Gary Mason (The Globe and Mail) on limited support for Prime Minister Justin Trudeau: “Can Mr. Trudeau rise from the stupor in which he currently finds himself? It’s possible. He has a fairly long runway ahead of him thanks to the NDP. But a lot of the damage that has been done to the Trudeau brand is likely irreversible. The Prime Minister is many things, but stupid he is not. He can see what’s going on. The question is – what will he do about it?”
Elaine Craig (Contributed to The Globe and Mail) on compensating women victimized by players: “Until we successfully press antiquated organizations such as Hockey Canada to change, we need to accept the inevitable. So why shouldn’t hockey parents pay a small amount each year into a fund to help compensate the women who will be sexually victimized by some of the kids currently being steeped in the sport’s toxic environment? Ultimately, here’s why we should be most angry: It doesn’t have to be this way.”
Politics Podcast: Republican Outsiders Have Made Their Mark This Cycle – FiveThirtyEight
In Minnesota’s special general election on Tuesday, Republican Brad Finstad won by only 4 percentage points in the 1st Congressional District, where then-President Donald Trump won by double digits in 2020, adding evidence to the idea that the GOP is experiencing a backlash after the Supreme Court’s decision on abortion.
In this installment of the FiveThirtyEight Politics podcast, the crew breaks down this election as well as notable primary races in Minnesota, Vermont and Wisconsin. They also look at how incumbents are faring in the midterm primaries overall and discuss the FBI’s search of Mar-a-Lago, Trump’s home in Florida, and what that may mean for the Justice Department’s larger investigation.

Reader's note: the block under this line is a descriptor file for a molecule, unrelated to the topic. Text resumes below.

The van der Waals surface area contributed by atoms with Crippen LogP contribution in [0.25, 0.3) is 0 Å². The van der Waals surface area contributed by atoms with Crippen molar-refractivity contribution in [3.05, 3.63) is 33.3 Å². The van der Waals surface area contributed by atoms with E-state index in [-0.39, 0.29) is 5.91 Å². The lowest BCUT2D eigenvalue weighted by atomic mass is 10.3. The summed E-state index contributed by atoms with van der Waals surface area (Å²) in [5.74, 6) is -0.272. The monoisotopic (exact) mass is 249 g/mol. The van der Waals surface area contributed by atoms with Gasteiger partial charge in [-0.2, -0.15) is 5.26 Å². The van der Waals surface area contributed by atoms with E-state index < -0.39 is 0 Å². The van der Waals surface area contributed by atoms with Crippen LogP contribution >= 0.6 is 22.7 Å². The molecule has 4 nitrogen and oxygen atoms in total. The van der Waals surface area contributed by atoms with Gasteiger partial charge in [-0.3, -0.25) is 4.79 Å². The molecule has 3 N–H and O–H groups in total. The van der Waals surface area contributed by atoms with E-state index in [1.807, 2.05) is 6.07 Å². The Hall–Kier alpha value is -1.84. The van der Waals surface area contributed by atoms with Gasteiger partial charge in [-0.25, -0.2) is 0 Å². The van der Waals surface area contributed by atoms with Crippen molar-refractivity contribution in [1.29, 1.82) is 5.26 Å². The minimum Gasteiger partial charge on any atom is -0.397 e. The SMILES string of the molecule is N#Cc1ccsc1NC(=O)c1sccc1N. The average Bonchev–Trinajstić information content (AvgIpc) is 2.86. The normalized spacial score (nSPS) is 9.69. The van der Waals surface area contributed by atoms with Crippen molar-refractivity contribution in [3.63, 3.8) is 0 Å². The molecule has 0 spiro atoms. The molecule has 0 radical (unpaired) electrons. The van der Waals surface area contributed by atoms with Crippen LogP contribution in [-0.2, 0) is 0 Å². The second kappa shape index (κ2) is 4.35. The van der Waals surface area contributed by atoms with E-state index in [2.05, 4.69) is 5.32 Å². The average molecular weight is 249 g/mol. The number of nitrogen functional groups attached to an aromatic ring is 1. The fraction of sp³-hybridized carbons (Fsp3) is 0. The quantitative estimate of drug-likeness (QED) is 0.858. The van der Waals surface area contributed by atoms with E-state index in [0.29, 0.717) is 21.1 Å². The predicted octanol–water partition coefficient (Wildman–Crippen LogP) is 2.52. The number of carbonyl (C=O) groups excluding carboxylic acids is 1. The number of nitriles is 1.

You can listen to the episode by clicking the “play” button in the audio player above or by downloading it in iTunes, the ESPN App or your favorite podcast platform. If you are new to podcasts, learn how to listen.
The FiveThirtyEight Politics podcast is recorded Mondays and Thursdays. Help new listeners discover the show by leaving us a rating and review on iTunes. Have a comment, question or suggestion for “good polling vs. bad polling”? Get in touch by email, on Twitter or in the comments.
Opinion | Donald Trump’s Politics of Persecution – The New York Times
After the Federal Bureau of Investigation searched Donald Trump’s Mar-a-Lago estate in Palm Beach, Fla., on Monday — an extraordinary event in the history of the United States — the former president and his allies immediately began to howl that Trump was being persecuted.
Trump issued a statement that said his “beautiful home” was “currently under siege, raided and occupied” and “nothing like this has ever happened to a president of the United States before.” Left out of this victimhood framing was that this wasn’t so much an action but a reaction — a reaction to a president corrupt on a level this country has never seen before.
Trump wrote in his statement, of course referring to himself in the third person, that “the political persecution of President Donald J. Trump has been going on for years” and “it just never ends.”
The pivotal word there was “persecution.”
Persecution is a powerful social concept. It moves people to empathize with and defend those perceived to have been wronged. It rouses righteous indignation. And it produces the moral superiority of long suffering.
For instance, central to the story of the three Abrahamic religions — Christianity, Judaism and Islam — is the presence of persecution and the ultimate overcoming of it.
The origin story of America itself is of a country born of religious persecution as a group of English separatists searched for a place where they could experience religious freedom.
And many of the most celebrated historical figures around the world — Galileo, Joan of Arc, Mahatma Gandhi, Nelson Mandela — were persecuted.
Throughout history, political persecutions of whole populations have led to ghastly crimes against humanity. Some continue to this day, like China’s oppression of the Uyghurs and other predominantly Muslim ethnic minorities in the northwestern region of Xinjiang being subjected to internment camps and forced sterilization.